In markets such as China and other parts of Asia, pressure to decarbonise is likely to come from another direction: the big corporates. Ohja gives the example of one large construction sector company that Shell worked with.

“They were manufacturing in Indonesia and shipping to Australia. And although there is no regulation in Indonesia, they wanted to lower their carbon footprint, so they started using biofuels,” he said. “That's where we will see the difference.”

Ojha did not want to comment on the impact of Ukraine on supply chains, but he did talk about possible longer-term changes from a carbon economy perspective.

With the parallel pressures of disrupted supply chains due to the Ukraine conflict and rising awareness of carbon emissions, can construction expect its supply chains to get shorter?

“If countries and companies become conscious of carbon footprint, then the supply chain would also evolve. Instead of bringing materials all the way from China to Europe, it may make sense to source them nearer to home,” he said. “It depends on how the carbon tax develops, how carbon is costed.”

The collaboration theme

Shells’ story about biogenic asphalt being laid in the UK is a one for the new Construction and Roads Division. It involves a partnership with Aggregate Industries, the use of a plant-derived material to replace part of the bitumen binder, and of course a lower carbon footprint.

Shell’s partnership with Aggregate Industries is delivering new solutions
Shell’s partnership with Aggregate Industries is delivering new solutions

“No one single player can resolve things on its own. We need to bring players together, players like Aggregate Industries that have a strong desire to experiment with technology,” said Ojha. “They are very critical as players because they make it happen. Shell does the research and innovation but we need a partner who can bring innovation into the roads.”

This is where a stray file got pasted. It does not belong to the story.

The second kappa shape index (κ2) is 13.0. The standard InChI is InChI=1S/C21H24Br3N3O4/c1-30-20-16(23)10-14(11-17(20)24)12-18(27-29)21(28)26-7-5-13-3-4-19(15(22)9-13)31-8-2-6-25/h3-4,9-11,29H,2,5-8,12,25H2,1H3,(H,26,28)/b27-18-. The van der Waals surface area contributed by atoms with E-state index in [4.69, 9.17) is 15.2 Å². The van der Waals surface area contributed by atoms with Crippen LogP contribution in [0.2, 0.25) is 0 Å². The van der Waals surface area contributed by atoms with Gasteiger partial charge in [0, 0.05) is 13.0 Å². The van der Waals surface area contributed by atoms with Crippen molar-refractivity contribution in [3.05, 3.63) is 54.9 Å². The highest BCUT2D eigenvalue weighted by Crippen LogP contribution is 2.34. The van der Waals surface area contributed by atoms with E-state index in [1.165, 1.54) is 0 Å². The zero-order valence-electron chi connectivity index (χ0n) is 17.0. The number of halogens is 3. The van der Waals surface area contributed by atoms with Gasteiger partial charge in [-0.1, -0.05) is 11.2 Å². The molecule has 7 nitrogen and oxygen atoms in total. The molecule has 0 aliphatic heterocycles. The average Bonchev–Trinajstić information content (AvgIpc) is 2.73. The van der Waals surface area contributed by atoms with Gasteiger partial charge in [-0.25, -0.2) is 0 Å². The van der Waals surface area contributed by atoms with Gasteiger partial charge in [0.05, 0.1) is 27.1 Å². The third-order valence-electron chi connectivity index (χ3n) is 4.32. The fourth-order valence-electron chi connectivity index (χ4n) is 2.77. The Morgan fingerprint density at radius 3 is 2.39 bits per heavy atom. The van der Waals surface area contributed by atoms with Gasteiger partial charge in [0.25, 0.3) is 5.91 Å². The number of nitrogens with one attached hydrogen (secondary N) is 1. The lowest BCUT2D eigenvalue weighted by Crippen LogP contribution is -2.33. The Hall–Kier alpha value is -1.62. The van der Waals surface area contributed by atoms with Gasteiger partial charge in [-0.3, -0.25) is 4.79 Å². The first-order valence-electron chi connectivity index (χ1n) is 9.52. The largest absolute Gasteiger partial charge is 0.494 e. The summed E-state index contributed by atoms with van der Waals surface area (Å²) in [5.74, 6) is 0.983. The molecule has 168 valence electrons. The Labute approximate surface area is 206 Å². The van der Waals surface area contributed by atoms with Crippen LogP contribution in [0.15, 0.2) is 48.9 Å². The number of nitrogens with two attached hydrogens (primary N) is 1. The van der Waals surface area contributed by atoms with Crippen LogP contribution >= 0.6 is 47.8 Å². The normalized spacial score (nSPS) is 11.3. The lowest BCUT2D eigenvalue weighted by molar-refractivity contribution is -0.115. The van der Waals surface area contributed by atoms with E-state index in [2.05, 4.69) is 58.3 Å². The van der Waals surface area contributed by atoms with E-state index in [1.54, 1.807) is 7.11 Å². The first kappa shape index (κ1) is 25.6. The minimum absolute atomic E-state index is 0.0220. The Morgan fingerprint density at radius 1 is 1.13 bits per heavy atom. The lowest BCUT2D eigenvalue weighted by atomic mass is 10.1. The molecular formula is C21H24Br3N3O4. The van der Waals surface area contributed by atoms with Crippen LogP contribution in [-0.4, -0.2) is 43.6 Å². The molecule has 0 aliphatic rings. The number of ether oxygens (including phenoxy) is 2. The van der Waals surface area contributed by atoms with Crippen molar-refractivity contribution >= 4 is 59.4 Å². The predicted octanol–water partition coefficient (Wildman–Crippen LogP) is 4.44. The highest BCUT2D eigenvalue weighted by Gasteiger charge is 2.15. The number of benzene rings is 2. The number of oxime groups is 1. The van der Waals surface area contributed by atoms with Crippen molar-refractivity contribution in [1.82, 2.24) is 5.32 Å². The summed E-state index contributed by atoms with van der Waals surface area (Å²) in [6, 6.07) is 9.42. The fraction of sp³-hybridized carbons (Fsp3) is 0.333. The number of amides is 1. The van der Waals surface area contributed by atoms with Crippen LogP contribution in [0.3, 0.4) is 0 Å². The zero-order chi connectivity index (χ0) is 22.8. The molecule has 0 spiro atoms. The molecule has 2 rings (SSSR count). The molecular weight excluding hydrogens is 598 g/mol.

This is not a new concept. Shell’s partnership with Aggregate Industries stretches back between eight and 10 years, said Ojha. However, collaboration between stakeholders is a strong decarbonisation theme and hence worth emphasising for Shell – or any other company wanting to demonstrate their commitment to the cause.

There are other low-carbon roads technologies in the pipeline to follow on from the biogenic asphalt. Shell is working on a bitumen that ages more slowly than the standard binder, and other ideas too, said Ojha.

As for low-carbon bricks, laboratory experiments are currently underway on pyrogenic bricks. And Ojha hints about news relating to low-carbon concrete which could be breaking in couple of months’ time.

While news of advancements, such as biogenic roads in Oxfordshire, are surely a step in the right direction, there are still huge barriers to any such technology spreading in any significant way. Ojha acknowledged that for local authorities that are still limited by capital budgets, spending more on a low-carbon solution is a difficult ask.

“We cannot compare dollars/tonne with dollars/tonne. The approach should be to look at a whole life cycle basis,” he said. I believe there will be an evolution in how we look at budgets. If you start looking at a longer horizon, keeping in mind how maintenance cycles work, the choices made would be different. Slowly, governments and authorities will move towards the idea of whole life cost and whole life carbon.”